- Created by: Shannenmillar_
- Created on: 14-08-19 13:00
Napoleon doesn’t fight in the revolution
- Napoleon doesn’t say much in the early meetings, but he has a “reputation” for getting what he wants. This shows that he seems to care less about Animalism then the others, and hints that he’s ambitious and selfish.
- At the Battle of the Cowshed he disappears - he’s a coward. This contracts with Snowball who fights bravely to defend the farm.
He's a ruthless character
Napoleon doesn’t care about the welfare of the other animals and just uses them for his own benefit:
- He adopts the puppies, but only so that he can train them to be his army.
- He forced the animals to work a 60-hour week while he does nothing.
- He steals the apples and cows’ milk for the pigs to have for themselves.
Napoleon uses cunning and brutality to get his own way
- Napoleon is threatened by Snowball, who is a military hero and a charismatic leader.
- Napoleon belittles and undermines Snowball. He trains the sheep to interrupt Snowball’s speeches and urinates on his plans for the windmill.
- After his exile, Napoleon uses Snowball as a scapegoat for any problems on the farm. The way that he turns the animals against Snowball is cunning.
- He uses terror to control the farm. Animals are forced to make false confessions and are executed for being in league with Snowball.
He’s just as bad as Farmer Jones
- Napoleon’s tradition from pig to ‘human’ is complete by the end of the novel - he stands on two legs, drinks whisky, and wears clothes. When the animals look at the pigs and men, they can’t say “which was which”.
- By the end, the commandments and principles of Animalism have been forgotten - the animals are starving and overworked and in a worse position than they were under before.
Napoleon is a selfish leader...
- Napoleon sees himself as better than the other animals and above the common herd.
- He changes the principles of Animalism for his own benefit, e.g. “No animal shall drink alcohol to excess”. It shows that he quickly forgets any ideals of Animalism that he may have believed.
- Although he criticises Snowball’s plans for the windmill, he builds it after Snowball’s exile. He’s happy to take the credit for someone else’s ideas.
...and a corrupt leader
- Napoleon rewrites history - he distorts the story of the Battle of the Cowshed to make himself seem like a hero. He awards himself a bravery medal and presents Snowball as a traitor.
- The Sunday meetings are abolished to suppress debate and criticism towards him.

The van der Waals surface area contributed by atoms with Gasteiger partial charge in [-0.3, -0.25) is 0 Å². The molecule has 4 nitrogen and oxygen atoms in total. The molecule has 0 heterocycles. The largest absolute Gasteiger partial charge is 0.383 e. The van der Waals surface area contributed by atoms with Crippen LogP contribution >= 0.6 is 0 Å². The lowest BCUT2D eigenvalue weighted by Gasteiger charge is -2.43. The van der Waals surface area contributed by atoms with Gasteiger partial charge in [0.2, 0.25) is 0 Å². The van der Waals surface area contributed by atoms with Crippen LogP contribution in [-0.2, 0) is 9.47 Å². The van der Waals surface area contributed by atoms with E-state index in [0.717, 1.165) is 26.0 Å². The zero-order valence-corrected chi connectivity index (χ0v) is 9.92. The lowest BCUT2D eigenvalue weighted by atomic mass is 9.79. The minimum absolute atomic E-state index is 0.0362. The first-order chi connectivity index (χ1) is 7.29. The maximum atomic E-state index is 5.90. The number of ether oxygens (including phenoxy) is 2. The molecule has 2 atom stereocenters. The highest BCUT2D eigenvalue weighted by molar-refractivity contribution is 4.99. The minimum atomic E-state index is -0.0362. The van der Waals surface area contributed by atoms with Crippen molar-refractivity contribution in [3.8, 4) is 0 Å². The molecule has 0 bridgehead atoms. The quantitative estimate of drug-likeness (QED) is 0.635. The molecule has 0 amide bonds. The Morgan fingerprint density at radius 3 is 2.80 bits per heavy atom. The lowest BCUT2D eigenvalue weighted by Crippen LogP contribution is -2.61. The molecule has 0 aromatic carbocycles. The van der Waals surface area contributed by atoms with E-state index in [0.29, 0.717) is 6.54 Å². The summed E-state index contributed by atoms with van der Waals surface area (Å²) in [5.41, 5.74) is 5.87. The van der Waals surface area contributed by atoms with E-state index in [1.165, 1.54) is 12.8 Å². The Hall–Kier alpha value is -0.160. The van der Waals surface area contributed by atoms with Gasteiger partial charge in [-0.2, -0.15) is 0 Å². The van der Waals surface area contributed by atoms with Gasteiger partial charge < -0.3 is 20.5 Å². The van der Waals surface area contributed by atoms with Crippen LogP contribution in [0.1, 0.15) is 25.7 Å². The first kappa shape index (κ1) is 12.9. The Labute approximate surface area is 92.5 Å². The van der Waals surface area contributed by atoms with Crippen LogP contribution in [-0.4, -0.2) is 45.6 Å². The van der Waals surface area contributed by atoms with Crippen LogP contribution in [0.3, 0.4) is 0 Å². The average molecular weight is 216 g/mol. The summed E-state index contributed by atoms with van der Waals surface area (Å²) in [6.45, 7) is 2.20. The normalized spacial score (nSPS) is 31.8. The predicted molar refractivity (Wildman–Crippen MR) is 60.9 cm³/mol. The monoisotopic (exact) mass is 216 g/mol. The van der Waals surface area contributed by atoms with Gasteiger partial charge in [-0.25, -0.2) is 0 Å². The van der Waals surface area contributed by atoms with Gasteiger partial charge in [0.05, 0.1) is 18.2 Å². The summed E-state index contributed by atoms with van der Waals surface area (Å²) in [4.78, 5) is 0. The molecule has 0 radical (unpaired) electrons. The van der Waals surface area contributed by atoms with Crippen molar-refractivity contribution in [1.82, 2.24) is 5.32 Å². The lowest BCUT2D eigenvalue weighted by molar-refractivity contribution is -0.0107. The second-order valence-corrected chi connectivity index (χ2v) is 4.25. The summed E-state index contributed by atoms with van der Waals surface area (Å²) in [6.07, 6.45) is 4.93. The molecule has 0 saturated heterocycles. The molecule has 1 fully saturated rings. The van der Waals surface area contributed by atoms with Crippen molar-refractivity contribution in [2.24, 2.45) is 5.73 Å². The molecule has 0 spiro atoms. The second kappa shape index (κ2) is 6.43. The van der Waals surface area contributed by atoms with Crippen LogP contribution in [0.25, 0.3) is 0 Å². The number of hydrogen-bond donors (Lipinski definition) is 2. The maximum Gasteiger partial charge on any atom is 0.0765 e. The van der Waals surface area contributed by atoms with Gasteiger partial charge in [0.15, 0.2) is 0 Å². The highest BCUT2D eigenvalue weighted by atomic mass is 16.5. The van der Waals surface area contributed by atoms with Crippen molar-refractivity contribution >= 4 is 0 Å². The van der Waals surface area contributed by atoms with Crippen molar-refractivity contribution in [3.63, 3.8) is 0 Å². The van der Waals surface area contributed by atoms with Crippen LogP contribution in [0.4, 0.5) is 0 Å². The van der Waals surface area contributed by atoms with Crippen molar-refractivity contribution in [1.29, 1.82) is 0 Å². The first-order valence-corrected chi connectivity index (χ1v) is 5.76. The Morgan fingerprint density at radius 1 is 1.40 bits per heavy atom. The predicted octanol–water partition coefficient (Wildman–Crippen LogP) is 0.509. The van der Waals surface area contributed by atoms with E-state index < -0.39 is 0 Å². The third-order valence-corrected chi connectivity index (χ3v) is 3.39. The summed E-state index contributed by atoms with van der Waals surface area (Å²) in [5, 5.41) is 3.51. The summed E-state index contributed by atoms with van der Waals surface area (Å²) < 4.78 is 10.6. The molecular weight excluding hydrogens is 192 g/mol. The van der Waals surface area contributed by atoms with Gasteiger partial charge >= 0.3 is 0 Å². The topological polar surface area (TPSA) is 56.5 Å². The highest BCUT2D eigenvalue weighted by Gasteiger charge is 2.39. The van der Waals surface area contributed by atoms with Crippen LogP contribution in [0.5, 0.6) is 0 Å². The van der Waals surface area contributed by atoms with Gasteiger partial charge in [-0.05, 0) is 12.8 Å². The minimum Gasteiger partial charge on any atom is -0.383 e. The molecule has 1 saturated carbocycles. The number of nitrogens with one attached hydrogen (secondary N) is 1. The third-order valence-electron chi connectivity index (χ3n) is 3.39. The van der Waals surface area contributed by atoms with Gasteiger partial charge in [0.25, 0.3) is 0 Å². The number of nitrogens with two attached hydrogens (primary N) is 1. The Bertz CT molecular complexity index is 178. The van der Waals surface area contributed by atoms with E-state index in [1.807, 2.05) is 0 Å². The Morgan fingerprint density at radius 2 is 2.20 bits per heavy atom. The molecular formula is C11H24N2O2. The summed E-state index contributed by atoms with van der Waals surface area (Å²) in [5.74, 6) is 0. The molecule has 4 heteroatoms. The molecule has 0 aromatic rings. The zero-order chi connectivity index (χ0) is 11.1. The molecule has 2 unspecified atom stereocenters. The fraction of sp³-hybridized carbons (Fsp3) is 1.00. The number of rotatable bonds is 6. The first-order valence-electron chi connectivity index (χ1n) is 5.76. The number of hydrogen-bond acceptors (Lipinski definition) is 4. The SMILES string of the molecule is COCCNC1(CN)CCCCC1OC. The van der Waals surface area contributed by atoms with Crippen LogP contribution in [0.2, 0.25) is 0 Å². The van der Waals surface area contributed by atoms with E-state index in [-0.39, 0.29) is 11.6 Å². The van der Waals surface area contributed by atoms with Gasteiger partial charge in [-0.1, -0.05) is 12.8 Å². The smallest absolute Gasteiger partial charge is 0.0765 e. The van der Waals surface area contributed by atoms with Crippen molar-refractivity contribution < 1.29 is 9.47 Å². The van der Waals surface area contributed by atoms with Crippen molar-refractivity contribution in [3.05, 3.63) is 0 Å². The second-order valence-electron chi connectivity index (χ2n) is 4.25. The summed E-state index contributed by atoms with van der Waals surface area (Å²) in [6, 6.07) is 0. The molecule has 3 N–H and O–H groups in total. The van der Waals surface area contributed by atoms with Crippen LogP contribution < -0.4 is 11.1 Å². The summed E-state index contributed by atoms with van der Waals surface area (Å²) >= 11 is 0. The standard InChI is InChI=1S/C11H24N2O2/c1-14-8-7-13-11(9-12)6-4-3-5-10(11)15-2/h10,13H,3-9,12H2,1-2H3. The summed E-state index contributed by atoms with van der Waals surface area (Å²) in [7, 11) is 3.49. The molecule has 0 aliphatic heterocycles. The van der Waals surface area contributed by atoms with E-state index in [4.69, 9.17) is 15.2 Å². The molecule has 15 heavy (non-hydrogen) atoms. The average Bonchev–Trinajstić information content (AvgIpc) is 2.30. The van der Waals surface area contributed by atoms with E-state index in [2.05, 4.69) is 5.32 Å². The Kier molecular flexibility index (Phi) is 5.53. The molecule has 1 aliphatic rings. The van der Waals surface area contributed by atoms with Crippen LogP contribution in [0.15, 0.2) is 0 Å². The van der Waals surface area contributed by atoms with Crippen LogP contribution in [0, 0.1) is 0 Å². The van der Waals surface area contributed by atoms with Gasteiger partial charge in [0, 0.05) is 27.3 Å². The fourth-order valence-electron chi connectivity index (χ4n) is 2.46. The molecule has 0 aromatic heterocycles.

- He is “unanimously” elected as the leader of the Republic but he is the only candidate.
Snowball is intelligent but not very cunning
1. Snowball is lively and a quick thinker, but he doesn’t have “the same depth of a character” as Napoleon.
2. Animal equality and the ‘working class’ animals are important to him. He explains the principles of Animalism for the others so that they can improve life on Animal Farm.
3. He is an original thinker - he explains to the birds that a wing “is an organ of propulsion”. He’s got good intentions, but the birds don’t understand Snowball’s complicated explanations.
4. Snowball isn’t perfect though:
- He’s over-idealistic - he forms animal committees but generally these end in failure.
- He’s dishonest - when Napoleon steals the milk for the pigs, Snowball doesn’t protest.
He’s brave and a strong military leader
- Snowball wants Major’s utopian vision to become a reality.
- He writes the seven commandments on the barn wall for all the animals to see, but most of the animals are illiterate.
- He draws up plans for the windmill - a project designed to generate electricity for the farm to make the animals’ lives easier.
- His plan would require the animals to work hard but the windmill would benefit everyone.
He wants animalism to succeed
- Snowball is a strong leader in battle. When Jones and his allies attack, Snowball has prepared by studying the campaigns of Caesar.
- He’s noble. He leads the charge against the humans and is injured. He proves he’s willing to die for Animalism.
- For his bravery he is recognised as a hero by all the animals, and awarded the military honour, ‘Animal Hero, First Class’, for his role in the Battle of the Cowshed.
Snowball is undermined by Napoleon
1. They can’t agree - Snowball wants to encourage all animals on all farms to rebel, but Napoleon wants to build up power and security on Animal Farm.
2. Snowball is an excellent speaker but Napoleon is better at “canvassing support for himself” outside the debates.
3. Napoleon is threatened by Snowball’s heroism, intelligence and influence over the other animals, and so he brings to bully him:
- Napoleon trains the sheep to disrupt Snowball’s speeches.
- When Snowball draws up the windmill plans, Napoleon shows his contempt by urinating all over them.
- Snowball is chased off the farm by Napoleon’s dogs.
He becomes a scapegoat
1. After Snowball is exiled from Animal Farm, Napoleon begins to gain power. He spreads vicious rumours and lies about the threat of Snowball to safeguard his own position.
2. Snowball is condemned as a traitor, a liar and a friend of Farmer Jones.